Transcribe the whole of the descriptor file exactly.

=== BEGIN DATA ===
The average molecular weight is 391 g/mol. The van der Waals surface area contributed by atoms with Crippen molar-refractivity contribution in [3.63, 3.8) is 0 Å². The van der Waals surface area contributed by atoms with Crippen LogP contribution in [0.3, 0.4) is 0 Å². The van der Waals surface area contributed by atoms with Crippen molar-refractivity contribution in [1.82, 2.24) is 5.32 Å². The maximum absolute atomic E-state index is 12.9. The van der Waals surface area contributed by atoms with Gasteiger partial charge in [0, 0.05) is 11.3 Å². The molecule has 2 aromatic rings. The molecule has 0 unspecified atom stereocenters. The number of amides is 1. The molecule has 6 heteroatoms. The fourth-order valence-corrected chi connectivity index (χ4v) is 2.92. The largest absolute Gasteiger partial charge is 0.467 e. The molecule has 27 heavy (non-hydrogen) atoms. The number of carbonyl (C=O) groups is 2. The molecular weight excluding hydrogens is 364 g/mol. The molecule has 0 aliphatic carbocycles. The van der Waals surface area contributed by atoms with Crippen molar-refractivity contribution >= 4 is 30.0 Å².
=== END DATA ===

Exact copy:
The average molecular weight is 391 g/mol. The van der Waals surface area contributed by atoms with Crippen molar-refractivity contribution in [3.63, 3.8) is 0 Å². The van der Waals surface area contributed by atoms with Crippen LogP contribution in [0.3, 0.4) is 0 Å². The van der Waals surface area contributed by atoms with Crippen molar-refractivity contribution in [1.82, 2.24) is 5.32 Å². The maximum absolute atomic E-state index is 12.9. The van der Waals surface area contributed by atoms with Gasteiger partial charge in [0, 0.05) is 11.3 Å². The molecule has 2 aromatic rings. The molecule has 0 unspecified atom stereocenters. The number of amides is 1. The molecule has 6 heteroatoms. The fourth-order valence-corrected chi connectivity index (χ4v) is 2.92. The largest absolute Gasteiger partial charge is 0.467 e. The molecule has 27 heavy (non-hydrogen) atoms. The number of carbonyl (C=O) groups is 2. The molecular weight excluding hydrogens is 364 g/mol. The molecule has 0 aliphatic carbocycles. The van der Waals surface area contributed by atoms with Crippen molar-refractivity contribution >= 4 is 30.0 Å².